Editor’s note: The following was written by James Mintert, director of the Center for Commercial Agriculture at Purdue University, for the university’s website.
It’s no surprise that exports are an important market outlet for U.S. pork production. But did you know that exports are even more important to the pork industry than they are to either the beef or poultry industries?
U.S. exports of pork, beef and poultry all began to increase significantly starting in the mid-1980s and have grown sharply since then. For many years, however, pork exports expressed as a share of total U.S. pork production were smaller than either beef exports as a share of beef production or poultry exports as a share of poultry production.
But that began to change just after the turn of the century as pork exports began to grow rapidly.
The share of U.S. pork exported has exceeded that of beef every year since 2003 and has exceeded the share of poultry exported for more than a decade. Through July of this year, 27% of U.S. pork production was exported, up from 26% in 2020 and 23% in 2019.
In comparison, combined exports of chicken and turkey during January-July 2021 totaled 17% of poultry production while beef exports equated to just 12% of U.S. beef production.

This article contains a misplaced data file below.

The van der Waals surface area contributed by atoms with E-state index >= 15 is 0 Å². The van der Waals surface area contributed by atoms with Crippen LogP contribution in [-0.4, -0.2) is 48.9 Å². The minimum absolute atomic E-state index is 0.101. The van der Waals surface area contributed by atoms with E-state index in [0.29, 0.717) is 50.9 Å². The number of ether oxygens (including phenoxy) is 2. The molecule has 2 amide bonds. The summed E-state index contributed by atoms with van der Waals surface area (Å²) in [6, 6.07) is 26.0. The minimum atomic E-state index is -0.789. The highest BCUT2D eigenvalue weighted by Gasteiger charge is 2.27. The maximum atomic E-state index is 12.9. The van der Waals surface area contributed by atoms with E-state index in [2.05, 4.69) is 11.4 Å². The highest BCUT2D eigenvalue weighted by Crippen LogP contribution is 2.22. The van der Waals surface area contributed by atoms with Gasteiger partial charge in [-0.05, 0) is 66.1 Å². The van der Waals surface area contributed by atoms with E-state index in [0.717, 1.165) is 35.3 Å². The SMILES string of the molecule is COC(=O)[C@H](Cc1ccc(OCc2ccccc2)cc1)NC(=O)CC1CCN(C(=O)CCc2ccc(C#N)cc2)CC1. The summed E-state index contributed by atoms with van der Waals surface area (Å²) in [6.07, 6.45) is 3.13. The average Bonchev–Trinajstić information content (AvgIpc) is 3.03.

Although exports are often thought of as a single market, meat exports are really comprised of a multitude of individual markets. Through the first seven months of 2021, U.S. pork exports were virtually unchanged from a year earlier, but who the U.S. was selling pork to did change compared to a year earlier.
China’s share of U.S. pork exports rose from 6% in 2018 to 16% in 2019 before peaking in 2020 at 28% of all U.S. pork shipments. African swine fever’s decimation of the Chinese hog herd and pork production fueled the rise in exports to China. But in 2021 exports to China have slowed, running 35% below year ago levels from January through July.
Fortunately, other countries increased their imports of U.S. pork to help offset the decline in exports to China. The biggest gains so far this year have been in pork exports to a traditional long-term customer, Mexico, and to a host of smaller markets which comprise the “other” countries category.
Exports to Mexico from January through June rose 24% to more than 1 billion pounds, making Mexico the No. 1 destination for U.S. pork, while the “other” countries’ imports rose 31% to over 800 million pounds, making this group of countries the third largest market for U.S. pork.
The rapid rise in U.S. pork exports over the last two decades is indicative of the U.S. pork industry’s strong competitive position as a low-cost supplier of quality pork products. Export increases fueled the U.S. pork industry’s growth since the turn of the century. It looks like future pork industry growth will require ongoing development of new and expanded export markets for U.S. pork.